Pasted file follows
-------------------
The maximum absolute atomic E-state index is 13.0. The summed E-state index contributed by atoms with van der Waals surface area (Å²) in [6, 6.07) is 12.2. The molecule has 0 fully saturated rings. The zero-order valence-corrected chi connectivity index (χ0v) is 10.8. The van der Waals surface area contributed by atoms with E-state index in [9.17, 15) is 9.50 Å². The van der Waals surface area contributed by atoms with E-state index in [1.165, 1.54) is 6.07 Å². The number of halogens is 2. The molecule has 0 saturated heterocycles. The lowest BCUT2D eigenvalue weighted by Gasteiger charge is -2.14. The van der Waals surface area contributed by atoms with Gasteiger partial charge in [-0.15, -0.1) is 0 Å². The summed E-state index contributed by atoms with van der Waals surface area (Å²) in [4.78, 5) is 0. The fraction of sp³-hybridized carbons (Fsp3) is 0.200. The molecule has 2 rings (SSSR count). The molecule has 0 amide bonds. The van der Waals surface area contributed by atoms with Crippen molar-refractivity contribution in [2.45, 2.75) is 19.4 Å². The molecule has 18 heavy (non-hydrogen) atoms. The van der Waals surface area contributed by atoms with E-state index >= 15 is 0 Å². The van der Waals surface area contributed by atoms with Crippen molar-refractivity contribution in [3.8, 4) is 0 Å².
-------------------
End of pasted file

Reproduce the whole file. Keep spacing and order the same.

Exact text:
The maximum absolute atomic E-state index is 13.0. The summed E-state index contributed by atoms with van der Waals surface area (Å²) in [6, 6.07) is 12.2. The molecule has 0 fully saturated rings. The zero-order valence-corrected chi connectivity index (χ0v) is 10.8. The van der Waals surface area contributed by atoms with E-state index in [9.17, 15) is 9.50 Å². The van der Waals surface area contributed by atoms with E-state index in [1.165, 1.54) is 6.07 Å². The number of halogens is 2. The molecule has 0 saturated heterocycles. The lowest BCUT2D eigenvalue weighted by Gasteiger charge is -2.14. The van der Waals surface area contributed by atoms with Gasteiger partial charge in [-0.15, -0.1) is 0 Å². The summed E-state index contributed by atoms with van der Waals surface area (Å²) in [4.78, 5) is 0. The fraction of sp³-hybridized carbons (Fsp3) is 0.200. The molecule has 2 rings (SSSR count). The molecule has 0 amide bonds. The van der Waals surface area contributed by atoms with Crippen molar-refractivity contribution in [2.45, 2.75) is 19.4 Å². The molecule has 18 heavy (non-hydrogen) atoms. The van der Waals surface area contributed by atoms with E-state index >= 15 is 0 Å². The van der Waals surface area contributed by atoms with Crippen molar-refractivity contribution in [3.8, 4) is 0 Å².